An electronic laager: a sculptural interpretation of post-industrial society's cybernetic order

Master Thesis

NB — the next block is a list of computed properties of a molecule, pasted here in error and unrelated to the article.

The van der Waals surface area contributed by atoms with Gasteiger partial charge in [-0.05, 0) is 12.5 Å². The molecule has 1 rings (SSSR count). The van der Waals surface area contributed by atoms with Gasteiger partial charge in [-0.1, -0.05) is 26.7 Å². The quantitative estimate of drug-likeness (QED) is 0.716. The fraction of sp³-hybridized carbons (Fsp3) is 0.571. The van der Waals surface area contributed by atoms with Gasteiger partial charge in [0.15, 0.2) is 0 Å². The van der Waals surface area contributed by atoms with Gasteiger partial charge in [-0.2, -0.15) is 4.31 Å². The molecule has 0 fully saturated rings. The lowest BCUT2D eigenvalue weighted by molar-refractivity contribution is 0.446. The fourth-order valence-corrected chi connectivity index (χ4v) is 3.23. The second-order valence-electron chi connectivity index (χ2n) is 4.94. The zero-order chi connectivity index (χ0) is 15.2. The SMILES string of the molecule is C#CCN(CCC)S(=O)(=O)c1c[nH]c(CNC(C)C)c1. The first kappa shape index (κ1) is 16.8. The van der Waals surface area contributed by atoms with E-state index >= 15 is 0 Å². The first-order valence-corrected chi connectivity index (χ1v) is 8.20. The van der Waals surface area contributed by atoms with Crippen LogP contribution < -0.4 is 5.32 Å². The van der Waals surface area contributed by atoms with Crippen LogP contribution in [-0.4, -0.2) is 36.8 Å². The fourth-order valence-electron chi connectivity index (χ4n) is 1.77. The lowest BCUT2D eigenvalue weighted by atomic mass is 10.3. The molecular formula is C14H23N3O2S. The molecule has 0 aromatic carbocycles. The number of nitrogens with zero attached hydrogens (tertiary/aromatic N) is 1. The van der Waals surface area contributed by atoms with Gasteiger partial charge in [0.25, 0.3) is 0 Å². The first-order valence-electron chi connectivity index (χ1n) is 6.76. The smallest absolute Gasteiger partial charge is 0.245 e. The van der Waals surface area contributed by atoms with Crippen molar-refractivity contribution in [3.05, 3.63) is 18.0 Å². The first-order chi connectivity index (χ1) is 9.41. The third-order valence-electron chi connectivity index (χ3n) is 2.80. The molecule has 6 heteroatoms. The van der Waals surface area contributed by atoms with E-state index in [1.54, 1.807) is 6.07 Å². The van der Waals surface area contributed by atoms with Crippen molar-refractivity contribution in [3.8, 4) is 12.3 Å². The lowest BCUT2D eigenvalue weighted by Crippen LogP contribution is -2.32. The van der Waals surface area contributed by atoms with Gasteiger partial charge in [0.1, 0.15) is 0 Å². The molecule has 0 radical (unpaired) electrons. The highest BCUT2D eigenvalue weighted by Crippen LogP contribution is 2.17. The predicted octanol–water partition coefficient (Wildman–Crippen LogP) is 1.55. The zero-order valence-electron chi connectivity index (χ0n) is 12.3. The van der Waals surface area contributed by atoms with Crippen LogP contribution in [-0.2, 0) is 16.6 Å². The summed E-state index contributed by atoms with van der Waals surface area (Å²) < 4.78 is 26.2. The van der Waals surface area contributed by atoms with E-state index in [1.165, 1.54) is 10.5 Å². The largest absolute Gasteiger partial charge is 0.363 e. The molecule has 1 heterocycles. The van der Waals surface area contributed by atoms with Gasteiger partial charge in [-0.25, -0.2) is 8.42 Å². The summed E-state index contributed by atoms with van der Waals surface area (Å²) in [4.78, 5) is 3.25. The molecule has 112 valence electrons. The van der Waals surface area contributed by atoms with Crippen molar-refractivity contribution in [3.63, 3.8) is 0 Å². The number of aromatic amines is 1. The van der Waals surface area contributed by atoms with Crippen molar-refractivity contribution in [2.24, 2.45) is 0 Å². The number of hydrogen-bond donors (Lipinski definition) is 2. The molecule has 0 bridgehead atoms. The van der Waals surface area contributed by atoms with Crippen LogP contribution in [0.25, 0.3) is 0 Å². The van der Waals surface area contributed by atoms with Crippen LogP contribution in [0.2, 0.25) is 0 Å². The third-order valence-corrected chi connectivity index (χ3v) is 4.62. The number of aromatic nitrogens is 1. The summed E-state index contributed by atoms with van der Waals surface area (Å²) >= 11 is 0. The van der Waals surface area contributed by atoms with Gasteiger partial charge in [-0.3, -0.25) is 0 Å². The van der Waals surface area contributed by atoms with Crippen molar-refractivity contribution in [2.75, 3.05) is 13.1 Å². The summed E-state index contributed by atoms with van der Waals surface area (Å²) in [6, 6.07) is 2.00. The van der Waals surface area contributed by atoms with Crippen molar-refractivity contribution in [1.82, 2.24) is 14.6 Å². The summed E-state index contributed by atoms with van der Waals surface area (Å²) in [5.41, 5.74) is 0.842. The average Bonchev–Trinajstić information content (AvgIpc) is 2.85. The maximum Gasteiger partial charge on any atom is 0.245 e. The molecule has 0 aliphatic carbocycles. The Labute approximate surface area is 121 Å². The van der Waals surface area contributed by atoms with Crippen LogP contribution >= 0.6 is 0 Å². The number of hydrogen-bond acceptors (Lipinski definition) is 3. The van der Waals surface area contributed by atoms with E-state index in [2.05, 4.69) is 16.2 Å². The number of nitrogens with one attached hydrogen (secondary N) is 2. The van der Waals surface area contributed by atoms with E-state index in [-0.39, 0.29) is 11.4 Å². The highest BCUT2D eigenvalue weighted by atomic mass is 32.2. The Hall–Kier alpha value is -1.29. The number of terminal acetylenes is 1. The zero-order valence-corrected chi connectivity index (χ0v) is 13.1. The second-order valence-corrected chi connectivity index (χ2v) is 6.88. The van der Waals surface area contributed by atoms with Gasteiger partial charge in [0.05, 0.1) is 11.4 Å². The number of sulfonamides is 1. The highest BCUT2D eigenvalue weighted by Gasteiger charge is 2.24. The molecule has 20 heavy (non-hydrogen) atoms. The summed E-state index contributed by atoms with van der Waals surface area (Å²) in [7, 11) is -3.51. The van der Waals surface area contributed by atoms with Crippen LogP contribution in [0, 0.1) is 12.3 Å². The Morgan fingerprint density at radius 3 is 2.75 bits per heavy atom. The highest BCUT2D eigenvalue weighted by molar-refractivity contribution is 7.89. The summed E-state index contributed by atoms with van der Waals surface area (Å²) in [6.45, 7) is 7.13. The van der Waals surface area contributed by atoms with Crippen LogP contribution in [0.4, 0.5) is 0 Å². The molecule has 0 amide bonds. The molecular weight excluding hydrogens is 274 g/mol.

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There is the need to express what it is like to be a feeling, thinking, young person growing up on the southern tip of the African continent today, and this, from a generation who have had to cope with and survive the pressures of brain washing or intellectual laundering that an education in a State school in South Africa usually enforces. It is a generation trying to come to terms with information that has been filtered through the organs of the State radio and television systems, which routinely exclude news not deemed to be in the public interest, and substitutes an iconology dedicated to the values of sunny skies, beer and braaivleis. (Dubow 1986: 60) As an artist living in South Africa, I am part of the generation that has had to cope with the 'intellectual laundering' Dubow speaks of. I have experienced the ways in which apartheid, as a cultural norm governing society, has been constructed. It is around these issues that the title, An electronic laager: A sculptural interpretation of post-industrial society's cybernetic order, forms a concise description, and 'key' to an interpretation and understanding of the various issues which have amalgamated to inform my iconography, and the way in which these issues have been transformed into sculptural expression.